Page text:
It's a fascinating image. You can see why it made the front pages. SHEER TERROR IN HER EYES, ran one of the headlines. A bit mendacious, that: it’s not terror, really, it looks more like she’s clucking and hooting in rage or confusion. It really does have it all: that semi-vacant, half-O face, across which all sorts of emotions could flicker, the gaping witlessness of her husband beside her, electric Regent street Christmas lights flashing in the shiny paint of a vintage Roller. It’s one of the moments you’d never really have the temerity to write as fiction: the heir to the throne gets driven in a vintage Rolls-Royce through a riot, en route to preside at the annual ritual where the media caste scrape and grovel in wonder at the rotting sump of hereditary privilege.
Nice. Those of us kettled in the cold in Parliament Square got the news not long after it happened. A friend mentioned it disbelievingly. It sounded like the rushed news you sometimes hear at actions, which turn out to be entirely fictional later. Rapidly, two forms of analysis emerged: the first held that the action was an error, either strategically (it would dominate press coverage, or alienate the public) or morally (some variation on ‘scaring pensioners’); the second that it reflected the scale of feeling, or presaged the start of a wider insurrection. Such debates played themselves out in the following days, with ubiquitous fear over media portrayal being one of the dominant threads. I cheerfully admit my reaction was one of unalloyed pleasure, and fascination at the circulation of the image itself.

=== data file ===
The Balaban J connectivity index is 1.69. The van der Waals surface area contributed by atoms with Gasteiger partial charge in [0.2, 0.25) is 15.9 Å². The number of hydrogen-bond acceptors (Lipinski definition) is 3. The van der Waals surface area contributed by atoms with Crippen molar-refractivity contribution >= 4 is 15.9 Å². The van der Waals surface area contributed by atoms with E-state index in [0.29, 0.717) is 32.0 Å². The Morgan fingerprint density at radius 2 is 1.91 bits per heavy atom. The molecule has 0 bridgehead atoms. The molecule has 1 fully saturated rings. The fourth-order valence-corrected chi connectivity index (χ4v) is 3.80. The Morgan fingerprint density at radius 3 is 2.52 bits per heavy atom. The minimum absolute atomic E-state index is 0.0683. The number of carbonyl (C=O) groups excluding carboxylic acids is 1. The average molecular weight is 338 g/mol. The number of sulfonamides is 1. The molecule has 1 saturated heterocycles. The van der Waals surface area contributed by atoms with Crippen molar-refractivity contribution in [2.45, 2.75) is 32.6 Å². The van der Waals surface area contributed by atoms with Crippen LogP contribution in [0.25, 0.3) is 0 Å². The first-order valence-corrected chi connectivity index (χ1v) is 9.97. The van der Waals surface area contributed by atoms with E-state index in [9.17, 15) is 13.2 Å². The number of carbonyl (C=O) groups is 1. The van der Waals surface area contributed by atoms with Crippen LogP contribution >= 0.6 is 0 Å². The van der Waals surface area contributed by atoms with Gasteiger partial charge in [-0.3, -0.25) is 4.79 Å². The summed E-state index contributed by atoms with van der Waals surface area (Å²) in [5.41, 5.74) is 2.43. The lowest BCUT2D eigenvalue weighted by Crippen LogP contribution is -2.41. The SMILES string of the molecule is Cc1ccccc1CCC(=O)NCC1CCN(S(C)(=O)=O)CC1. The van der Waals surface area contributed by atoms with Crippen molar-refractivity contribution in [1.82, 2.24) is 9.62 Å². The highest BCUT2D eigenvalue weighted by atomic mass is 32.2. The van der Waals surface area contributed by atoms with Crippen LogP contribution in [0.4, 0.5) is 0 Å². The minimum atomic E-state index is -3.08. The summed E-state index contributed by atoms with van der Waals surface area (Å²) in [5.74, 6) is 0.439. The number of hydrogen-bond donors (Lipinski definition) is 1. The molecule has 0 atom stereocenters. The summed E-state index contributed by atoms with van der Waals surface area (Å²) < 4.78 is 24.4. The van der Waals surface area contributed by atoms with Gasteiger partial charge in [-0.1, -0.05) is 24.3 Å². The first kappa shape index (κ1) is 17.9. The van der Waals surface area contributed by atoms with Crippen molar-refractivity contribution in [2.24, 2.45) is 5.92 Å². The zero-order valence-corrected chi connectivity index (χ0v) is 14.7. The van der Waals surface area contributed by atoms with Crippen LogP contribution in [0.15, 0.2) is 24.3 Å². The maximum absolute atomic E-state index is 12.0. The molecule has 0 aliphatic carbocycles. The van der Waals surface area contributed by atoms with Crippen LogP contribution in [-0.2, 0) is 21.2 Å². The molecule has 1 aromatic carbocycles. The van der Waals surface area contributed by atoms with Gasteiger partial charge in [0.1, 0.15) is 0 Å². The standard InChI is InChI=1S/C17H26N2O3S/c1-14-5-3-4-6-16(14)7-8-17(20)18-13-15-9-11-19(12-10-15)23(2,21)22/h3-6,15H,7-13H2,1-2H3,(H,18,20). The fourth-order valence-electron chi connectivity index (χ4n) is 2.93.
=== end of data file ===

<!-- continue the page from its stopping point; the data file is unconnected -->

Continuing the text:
One could use the image to talk about ‘violence’ and its uses, or to bewail the cosy, craven stupidity of newspaper editors, or indeed that, thirteen years after Diana, the royals apparently still haven’t learnt to wear seatbelts. One might, more interestingly, remark on the disproportionate emphasis given by some more centrist protesters to the impact on message rather than the impact of police batons on other protesters’ heads. But those things should all be obvious. I am more interested in why the photo has lingered in memory, and what’s not articulated behind the assumption that the photo embodies something shocking – i.e., that it’s a clear icon of disruption of some order we should all know instinctively.
That order itself has something to do with both what royalty is, and what form ‘protest’ should take; its disruption is tangible in the notion that there was something uncanny about the event, the deep conviction that this is a thing that should not happen. Nowhere did we read that the scandal might be that a man by dint of birth is driven through the streets in a vintage car, where others can scarcely afford to eat; everywhere was the assumption that somewhere along the line, something important had ruptured.
It was precisely the irruptive nature of that event that makes it both so disquieting and so characteristic of the student protests as a whole. In moments like these, I think one can see the authentic swell of anger among grassroots, and the radicalisation that comes as a consequence of experiencing protest. To me, what’s key is precisely that the destruction of a Topshop window, the graffiti on the Treasury, or the blockading of a royal convoy is not mindless, but quite the antithesis: the point at which structural inequality, when the whole, stinking, hypocritical con becomes utterly apparent… and is sitting there in front of you in a chauffeur-driven car.